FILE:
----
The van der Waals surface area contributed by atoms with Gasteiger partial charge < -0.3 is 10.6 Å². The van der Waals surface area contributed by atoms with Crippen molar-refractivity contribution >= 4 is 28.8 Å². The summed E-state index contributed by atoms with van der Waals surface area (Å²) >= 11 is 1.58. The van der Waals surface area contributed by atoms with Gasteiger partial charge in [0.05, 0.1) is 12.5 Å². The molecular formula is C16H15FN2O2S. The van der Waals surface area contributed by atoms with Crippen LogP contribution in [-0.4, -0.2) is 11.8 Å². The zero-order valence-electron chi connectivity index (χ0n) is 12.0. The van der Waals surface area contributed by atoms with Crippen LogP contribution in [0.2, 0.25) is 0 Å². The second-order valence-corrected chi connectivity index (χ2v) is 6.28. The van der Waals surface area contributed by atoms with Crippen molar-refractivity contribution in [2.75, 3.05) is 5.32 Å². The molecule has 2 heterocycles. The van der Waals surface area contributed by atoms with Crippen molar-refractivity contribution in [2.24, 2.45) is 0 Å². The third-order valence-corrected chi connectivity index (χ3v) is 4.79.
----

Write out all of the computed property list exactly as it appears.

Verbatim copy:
The van der Waals surface area contributed by atoms with Gasteiger partial charge < -0.3 is 10.6 Å². The van der Waals surface area contributed by atoms with Crippen molar-refractivity contribution >= 4 is 28.8 Å². The summed E-state index contributed by atoms with van der Waals surface area (Å²) >= 11 is 1.58. The van der Waals surface area contributed by atoms with Gasteiger partial charge in [0.05, 0.1) is 12.5 Å². The molecular formula is C16H15FN2O2S. The van der Waals surface area contributed by atoms with Crippen LogP contribution in [-0.4, -0.2) is 11.8 Å². The zero-order valence-electron chi connectivity index (χ0n) is 12.0. The van der Waals surface area contributed by atoms with Crippen LogP contribution in [0.2, 0.25) is 0 Å². The second-order valence-corrected chi connectivity index (χ2v) is 6.28. The van der Waals surface area contributed by atoms with Crippen molar-refractivity contribution in [2.75, 3.05) is 5.32 Å². The molecule has 2 heterocycles. The van der Waals surface area contributed by atoms with Crippen molar-refractivity contribution in [2.24, 2.45) is 0 Å². The third-order valence-corrected chi connectivity index (χ3v) is 4.79.